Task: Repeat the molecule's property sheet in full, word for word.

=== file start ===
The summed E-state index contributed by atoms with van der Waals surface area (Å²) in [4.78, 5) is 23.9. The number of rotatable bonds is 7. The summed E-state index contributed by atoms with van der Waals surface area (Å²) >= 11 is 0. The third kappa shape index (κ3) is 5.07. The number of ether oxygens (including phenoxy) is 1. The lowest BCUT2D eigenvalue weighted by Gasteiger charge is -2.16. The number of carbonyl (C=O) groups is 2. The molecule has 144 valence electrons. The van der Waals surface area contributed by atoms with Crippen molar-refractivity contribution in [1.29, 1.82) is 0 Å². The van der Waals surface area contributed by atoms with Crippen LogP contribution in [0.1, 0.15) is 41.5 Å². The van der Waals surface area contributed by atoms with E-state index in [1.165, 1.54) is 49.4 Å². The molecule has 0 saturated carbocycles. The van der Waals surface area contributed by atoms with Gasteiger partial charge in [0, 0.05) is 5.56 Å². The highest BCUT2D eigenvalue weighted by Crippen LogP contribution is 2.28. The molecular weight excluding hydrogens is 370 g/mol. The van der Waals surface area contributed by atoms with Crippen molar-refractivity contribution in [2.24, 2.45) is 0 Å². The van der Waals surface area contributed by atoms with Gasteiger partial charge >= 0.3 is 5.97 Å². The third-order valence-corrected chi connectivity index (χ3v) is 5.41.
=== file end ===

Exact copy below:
The summed E-state index contributed by atoms with van der Waals surface area (Å²) in [4.78, 5) is 23.9. The number of rotatable bonds is 7. The summed E-state index contributed by atoms with van der Waals surface area (Å²) >= 11 is 0. The third kappa shape index (κ3) is 5.07. The number of ether oxygens (including phenoxy) is 1. The lowest BCUT2D eigenvalue weighted by Gasteiger charge is -2.16. The number of carbonyl (C=O) groups is 2. The molecule has 144 valence electrons. The van der Waals surface area contributed by atoms with Crippen molar-refractivity contribution in [1.29, 1.82) is 0 Å². The van der Waals surface area contributed by atoms with Crippen LogP contribution in [0.1, 0.15) is 41.5 Å². The van der Waals surface area contributed by atoms with E-state index in [1.165, 1.54) is 49.4 Å². The molecule has 0 saturated carbocycles. The van der Waals surface area contributed by atoms with Gasteiger partial charge in [0, 0.05) is 5.56 Å². The highest BCUT2D eigenvalue weighted by Crippen LogP contribution is 2.28. The molecular weight excluding hydrogens is 370 g/mol. The van der Waals surface area contributed by atoms with Crippen molar-refractivity contribution in [2.24, 2.45) is 0 Å². The van der Waals surface area contributed by atoms with Gasteiger partial charge >= 0.3 is 5.97 Å². The third-order valence-corrected chi connectivity index (χ3v) is 5.41.